The Walkup House holds great historic significance in Crystal Lake. Although a fire last year destroyed its attic, thankfully its trademark handcrafted cobblestone walls were left intact and a local developer was able to bring the interior of this beauty back to life (and up to code).
Restoring the Walkup House Featured
On January 2, 2010, the historic Walkup House in Crystal Lake suffered a devastating attic fire. This landmark home – the second to ever be so designated by the McHenry County Historic Preservation Commission – was left near ruins.
“The fire department got here quick,” said Michael Walkup, great-great-great grandson of the home’s builder and original owner, John B. Walkup. “But all that water destroyed the woodwork below. We had to strip it down to the bare walls.”
Gone were the skillfully crafted cornice returns, front door transom and 6-over-6 window surrounds, among other features that marked this home as such a fine example of the Greek Revival style. But it was what remained –those bare cobblestone walls – that helped make the Walkup House so historically and architecturally unique.
Built on a Bargain
Each stone of the Walkup House was shaped by nature. Sitting on the shores of Lake Michigan, waiting to be picked up by a resourceful hand, they provided Walkup and his partner, the renowned architect Andrew Simons, a perfect building material. And the price – free for the taking – was certainly right. Using more than 70,000 of these water-smoothed stones, the Walkup House was constructed for a mere $75, a bargain even by 19th-century standards.
Gathering the cobblestones became a bit of a family outing. Not what most might consider a typical day at the beach; the Walkup and Simons families hopped up on their wagons and made the 40-mile trek to Lake Michigan, loaded up with stone, spent the night lakeside and then returned the following day with their take. A wooden plank with pre-cut holes served as a gauge to ensure that they gathered the right number of various-sized cobblestones.
Twists of Fate
The house was completed in 1856. Walkup, who had been living across the road where the picnic shelter now stands at Veterans Acres, only spent about a month in his new family home before passing away at the young age of 44. Some say it was the hard work that killed him. Descendent Michael, however, theorizes that it may have been the “mixing of the lime mortar” and related health hazards that led to his ancestor’s untimely demise.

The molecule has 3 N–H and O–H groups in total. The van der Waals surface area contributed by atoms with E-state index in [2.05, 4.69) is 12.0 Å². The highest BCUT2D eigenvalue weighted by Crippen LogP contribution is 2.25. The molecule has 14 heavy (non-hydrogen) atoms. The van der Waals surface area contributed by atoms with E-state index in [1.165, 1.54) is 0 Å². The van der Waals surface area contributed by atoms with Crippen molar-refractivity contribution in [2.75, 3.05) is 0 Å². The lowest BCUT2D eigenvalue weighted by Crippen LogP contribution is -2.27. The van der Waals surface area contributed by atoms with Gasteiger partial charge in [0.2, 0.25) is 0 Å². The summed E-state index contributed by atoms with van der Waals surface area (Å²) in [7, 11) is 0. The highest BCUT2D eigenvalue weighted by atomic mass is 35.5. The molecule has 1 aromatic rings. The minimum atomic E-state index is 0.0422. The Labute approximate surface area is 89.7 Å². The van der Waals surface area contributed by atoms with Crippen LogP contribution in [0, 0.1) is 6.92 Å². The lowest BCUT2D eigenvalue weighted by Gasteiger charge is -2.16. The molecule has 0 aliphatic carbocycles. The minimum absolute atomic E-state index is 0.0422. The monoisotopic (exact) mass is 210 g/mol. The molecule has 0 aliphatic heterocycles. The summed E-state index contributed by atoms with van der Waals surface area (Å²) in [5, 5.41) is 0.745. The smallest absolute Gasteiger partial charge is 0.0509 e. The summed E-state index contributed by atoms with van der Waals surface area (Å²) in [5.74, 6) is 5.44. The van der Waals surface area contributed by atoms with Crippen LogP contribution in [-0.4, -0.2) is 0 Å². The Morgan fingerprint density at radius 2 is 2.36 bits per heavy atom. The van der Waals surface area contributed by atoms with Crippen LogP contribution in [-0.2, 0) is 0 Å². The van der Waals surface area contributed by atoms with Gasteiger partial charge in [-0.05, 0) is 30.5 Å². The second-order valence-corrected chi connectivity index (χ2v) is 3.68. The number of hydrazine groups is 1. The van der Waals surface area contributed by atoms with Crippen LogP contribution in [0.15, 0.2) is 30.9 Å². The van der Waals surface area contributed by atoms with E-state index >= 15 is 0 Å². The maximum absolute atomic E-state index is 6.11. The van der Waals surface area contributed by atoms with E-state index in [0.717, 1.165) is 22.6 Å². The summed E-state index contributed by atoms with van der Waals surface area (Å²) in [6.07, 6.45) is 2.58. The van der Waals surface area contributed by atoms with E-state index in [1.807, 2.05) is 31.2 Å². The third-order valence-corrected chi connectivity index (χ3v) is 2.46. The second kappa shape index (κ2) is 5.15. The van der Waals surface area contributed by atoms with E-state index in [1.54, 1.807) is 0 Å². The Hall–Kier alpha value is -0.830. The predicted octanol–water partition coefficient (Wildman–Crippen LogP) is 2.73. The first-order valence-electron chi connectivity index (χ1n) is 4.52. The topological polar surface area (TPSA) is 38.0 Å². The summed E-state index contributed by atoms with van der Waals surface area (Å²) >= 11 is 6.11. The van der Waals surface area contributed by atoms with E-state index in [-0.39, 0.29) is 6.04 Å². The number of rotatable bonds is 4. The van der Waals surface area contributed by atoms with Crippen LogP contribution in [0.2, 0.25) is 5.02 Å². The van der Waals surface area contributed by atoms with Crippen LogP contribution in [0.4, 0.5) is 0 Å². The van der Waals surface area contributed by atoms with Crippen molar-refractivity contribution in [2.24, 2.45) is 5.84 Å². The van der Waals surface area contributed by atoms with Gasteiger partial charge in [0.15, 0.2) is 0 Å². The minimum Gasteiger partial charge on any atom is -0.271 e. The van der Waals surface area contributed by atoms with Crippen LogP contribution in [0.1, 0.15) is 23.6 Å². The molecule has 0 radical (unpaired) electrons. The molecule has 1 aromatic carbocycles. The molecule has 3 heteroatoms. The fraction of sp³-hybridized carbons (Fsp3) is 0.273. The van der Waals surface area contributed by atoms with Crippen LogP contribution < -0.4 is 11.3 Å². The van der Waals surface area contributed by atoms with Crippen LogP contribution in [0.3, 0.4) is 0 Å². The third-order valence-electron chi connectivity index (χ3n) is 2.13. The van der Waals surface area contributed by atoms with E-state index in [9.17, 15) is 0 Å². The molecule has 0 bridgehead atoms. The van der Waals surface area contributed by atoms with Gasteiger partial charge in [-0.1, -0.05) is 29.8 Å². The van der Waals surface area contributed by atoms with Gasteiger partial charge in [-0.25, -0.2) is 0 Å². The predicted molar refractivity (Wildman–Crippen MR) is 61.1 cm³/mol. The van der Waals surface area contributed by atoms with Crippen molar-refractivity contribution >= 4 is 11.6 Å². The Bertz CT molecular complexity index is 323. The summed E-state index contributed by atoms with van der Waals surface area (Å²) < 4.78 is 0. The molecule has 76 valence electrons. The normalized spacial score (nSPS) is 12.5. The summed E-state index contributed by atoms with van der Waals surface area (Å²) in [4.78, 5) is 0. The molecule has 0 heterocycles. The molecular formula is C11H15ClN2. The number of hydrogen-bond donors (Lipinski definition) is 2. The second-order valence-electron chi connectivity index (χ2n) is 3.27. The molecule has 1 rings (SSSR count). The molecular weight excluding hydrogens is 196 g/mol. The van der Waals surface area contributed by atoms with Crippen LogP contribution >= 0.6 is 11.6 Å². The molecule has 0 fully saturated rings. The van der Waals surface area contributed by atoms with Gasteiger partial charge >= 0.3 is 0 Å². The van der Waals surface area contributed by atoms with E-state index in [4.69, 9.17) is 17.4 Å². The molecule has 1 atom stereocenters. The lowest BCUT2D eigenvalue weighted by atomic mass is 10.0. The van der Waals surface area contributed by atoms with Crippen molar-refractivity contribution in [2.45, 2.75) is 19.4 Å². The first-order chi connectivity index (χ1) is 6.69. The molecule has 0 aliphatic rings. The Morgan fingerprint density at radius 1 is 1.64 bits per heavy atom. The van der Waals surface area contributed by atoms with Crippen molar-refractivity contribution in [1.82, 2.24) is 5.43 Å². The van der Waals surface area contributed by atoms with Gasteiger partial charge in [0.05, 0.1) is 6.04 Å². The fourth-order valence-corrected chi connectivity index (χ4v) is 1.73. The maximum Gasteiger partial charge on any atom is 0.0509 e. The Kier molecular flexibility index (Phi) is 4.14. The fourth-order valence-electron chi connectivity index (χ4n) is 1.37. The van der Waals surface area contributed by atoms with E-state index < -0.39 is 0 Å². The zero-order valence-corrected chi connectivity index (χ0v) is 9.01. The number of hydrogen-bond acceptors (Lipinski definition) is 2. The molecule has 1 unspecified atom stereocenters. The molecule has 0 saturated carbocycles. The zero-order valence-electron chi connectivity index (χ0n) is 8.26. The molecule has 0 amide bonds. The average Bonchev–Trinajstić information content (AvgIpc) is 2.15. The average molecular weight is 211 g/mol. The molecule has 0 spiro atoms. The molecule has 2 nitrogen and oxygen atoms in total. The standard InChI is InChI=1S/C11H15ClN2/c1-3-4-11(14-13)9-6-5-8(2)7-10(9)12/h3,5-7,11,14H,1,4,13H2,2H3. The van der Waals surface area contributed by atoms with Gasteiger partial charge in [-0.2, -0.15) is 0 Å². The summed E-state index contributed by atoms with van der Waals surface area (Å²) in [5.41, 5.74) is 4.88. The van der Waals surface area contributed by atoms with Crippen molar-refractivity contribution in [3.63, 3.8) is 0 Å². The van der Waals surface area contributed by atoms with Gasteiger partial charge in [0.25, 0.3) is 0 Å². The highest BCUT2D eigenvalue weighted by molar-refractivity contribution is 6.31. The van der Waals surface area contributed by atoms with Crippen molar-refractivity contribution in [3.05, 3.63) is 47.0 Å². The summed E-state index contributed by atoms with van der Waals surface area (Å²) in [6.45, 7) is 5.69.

Simons, who arrived in the area in 1848, had built a strong reputation as an expert builder before serving as a private in the 36th Illinois Infantry during the Civil War. His workmanship can still be seen not only at the Walkup House, but at the Columbus Wallace House and in the foundation of the Colonel Palmer House, both also in Crystal Lake. Simons had planned to build a new home for his family, too, eschewing his trademark cobblestone style in favor of the brick construction that had become more fashionable by the 1860s. He purchased the bricks before leaving for duty, in fact, returning from the war only to learn that his stockpile had been looted. And so, this renowned stonemason lived out his years, ironically, in a more conventional, wooden frame house.
A Phoenix Rises
After the 2010 fire, Algonquin’s Icon Development Group (www.icon-360.com) took on the task of renovating the water-damaged Walkup House. The painstaking renovation took nearly one full year.
“As a result of the fire and the subsequent inspection,” said Icon’s Charlie Murphy, “every aspect of the home had to be brought up to code. After the demolition phase, mostly just the old stone exterior walls were left intact. We had to be especially careful raising the house so we could make the floors more level.”
Icon inserted steel and laminated veneer lumber into two of the walls to ensure that the house was structurally sound. And then, the firm had to devise the best way to reproduce the original moldings.
“All of the millwork was custom made,” Murphy explained. “And the finishing materials were carefully selected in order to try and maintain as many of the architectural elements that were present at the time the home was originally built. The biggest challenge in the renovation of a 19th-century structure is being able to complete the project in such a way that the essence, beauty and charm that can only come with the passage of time, still remain in the end.”
A Return Home
Today, Michael and his wife Carolyn maintain the historic home and Walkup Heritage Farm & Gardens (www.walkupheritagefarm.com) on the site. They grow organic foods, as well as preserving native Illinois woodland and wetland plants, working the land much in the way a family of 19th century settlers would have worked it.
The Walkups recently moved back into their family heirloom after being so unkindly evicted by the January 2010 fire. Sitting in one corner of the first floor dining room is an old cherry wood china cabinet, dating to the 1850s and originally owned by John B. Walkup. It had been in Michael’s safekeeping for 30 years. “Hopefully,” he said, “it’ll be here in this place for another 150.”